Persuasive Essay On The Space Race

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The word race is defined at its core as a competition between runners, horses, vehicles, boats, etc. to see which is the fastest in covering a set course. Well, interestingly enough, a race of a different kind occurred between two countries from the years 1957 to 1969. The competition was unclear, and the opponents were on two entirely different continents, not something as simplistic as two horses. The United States and the United Soviet States of Russia both set out as arch rivals in the “Space Race,” a quest for dominance beyond the known Planet Earth. Ironically enough, just as communism was spreading to all parts of the world, the United States always sought to squash this form of government, despite somewhat dire consequences. Now, with…show more content…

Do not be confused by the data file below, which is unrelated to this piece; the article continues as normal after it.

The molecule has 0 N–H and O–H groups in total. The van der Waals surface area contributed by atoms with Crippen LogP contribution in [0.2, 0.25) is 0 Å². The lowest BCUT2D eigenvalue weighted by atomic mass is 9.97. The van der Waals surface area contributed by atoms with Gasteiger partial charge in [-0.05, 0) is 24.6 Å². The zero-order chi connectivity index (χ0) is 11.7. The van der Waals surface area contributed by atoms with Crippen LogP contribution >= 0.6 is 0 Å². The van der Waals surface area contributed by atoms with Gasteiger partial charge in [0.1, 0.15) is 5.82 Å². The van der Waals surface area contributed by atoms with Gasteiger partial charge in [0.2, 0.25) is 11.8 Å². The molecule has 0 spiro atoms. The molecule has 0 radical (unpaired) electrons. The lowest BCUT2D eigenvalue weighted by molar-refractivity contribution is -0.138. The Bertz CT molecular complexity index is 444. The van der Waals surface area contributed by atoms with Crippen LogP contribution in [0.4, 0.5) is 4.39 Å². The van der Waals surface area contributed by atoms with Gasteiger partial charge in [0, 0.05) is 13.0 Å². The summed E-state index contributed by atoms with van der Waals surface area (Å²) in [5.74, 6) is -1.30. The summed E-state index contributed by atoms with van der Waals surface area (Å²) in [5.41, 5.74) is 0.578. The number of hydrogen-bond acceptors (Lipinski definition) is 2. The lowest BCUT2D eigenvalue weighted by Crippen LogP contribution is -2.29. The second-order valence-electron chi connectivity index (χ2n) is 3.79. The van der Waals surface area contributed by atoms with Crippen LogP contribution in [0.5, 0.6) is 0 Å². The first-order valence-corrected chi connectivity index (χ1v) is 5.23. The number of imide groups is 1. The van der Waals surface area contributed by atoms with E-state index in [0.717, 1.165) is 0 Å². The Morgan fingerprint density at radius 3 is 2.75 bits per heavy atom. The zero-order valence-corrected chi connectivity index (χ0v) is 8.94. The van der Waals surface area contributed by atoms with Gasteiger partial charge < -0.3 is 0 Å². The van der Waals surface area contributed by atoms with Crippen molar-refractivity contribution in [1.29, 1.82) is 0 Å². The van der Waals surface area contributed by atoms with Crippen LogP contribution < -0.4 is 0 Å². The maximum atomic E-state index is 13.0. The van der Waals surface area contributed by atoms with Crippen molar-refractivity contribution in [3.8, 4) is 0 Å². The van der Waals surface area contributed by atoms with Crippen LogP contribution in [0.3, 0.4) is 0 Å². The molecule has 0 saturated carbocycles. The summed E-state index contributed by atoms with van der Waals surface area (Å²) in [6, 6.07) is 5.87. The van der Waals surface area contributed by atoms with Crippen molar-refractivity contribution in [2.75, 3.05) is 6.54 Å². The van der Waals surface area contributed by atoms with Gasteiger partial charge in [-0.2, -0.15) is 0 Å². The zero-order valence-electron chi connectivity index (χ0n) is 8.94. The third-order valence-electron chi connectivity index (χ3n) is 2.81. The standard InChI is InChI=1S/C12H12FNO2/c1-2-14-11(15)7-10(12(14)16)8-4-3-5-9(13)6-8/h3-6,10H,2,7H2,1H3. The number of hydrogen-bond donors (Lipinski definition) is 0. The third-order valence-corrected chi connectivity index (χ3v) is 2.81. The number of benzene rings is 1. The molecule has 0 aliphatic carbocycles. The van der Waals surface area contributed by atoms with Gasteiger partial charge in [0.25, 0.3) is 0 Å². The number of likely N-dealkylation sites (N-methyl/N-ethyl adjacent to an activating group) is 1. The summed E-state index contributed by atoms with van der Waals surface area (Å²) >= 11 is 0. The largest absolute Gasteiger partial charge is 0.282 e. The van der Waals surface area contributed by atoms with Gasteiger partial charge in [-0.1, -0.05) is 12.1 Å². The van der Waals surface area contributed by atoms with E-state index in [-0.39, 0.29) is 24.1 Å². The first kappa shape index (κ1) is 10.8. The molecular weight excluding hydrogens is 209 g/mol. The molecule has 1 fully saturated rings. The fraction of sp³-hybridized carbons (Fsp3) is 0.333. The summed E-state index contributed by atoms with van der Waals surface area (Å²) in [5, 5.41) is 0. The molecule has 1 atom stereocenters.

The Americans took a much more urgent approach after seeing what the U.S.S.R. was truly capable of. The United States would respond with various satellites including those of the Explorer Series and more. However, the Soviet Union would again one-up the United States, and all of their now seemingly feeble satellite launches, by putting the first man into outer space, Yuri Gagarin, in 1961. Now the quest gained an even more competitive drive and the United States soon put Alan B. Shepard into space twenty-three days later. The Space Race was truly a trek for the firsts of history, essentially just exterrestrial one-ups throughout an extended period of time. That very same year, John F. Kennedy founded NASA, the National Aeronautics and Space Administration, just for that purpose, to explore the world beyond their own, while maintaining the central aim, to beat the Soviets outright. JFK was a leading power in this race, and “by giving NASA programs top priority, his actions essentially played on American fears of communism and implicitly inferred that the Eisenhower administration had not done enough to meet the Sputnik challenge. Too many Americans were beginning to feel a need to vindicate the ‘long-standing communist boast that theirs was the superior system for galvanizing human productivity’” (Koman 43). Winning this space race was way more than just an extraterrestrial victory, it would hopefully squander the communists’ hopes and assert true American dominance. The United States sought to eliminate any presumption of communist superiority and did so in the near future by winning this Cold War space race, thanks to the execution of a truly unimaginable
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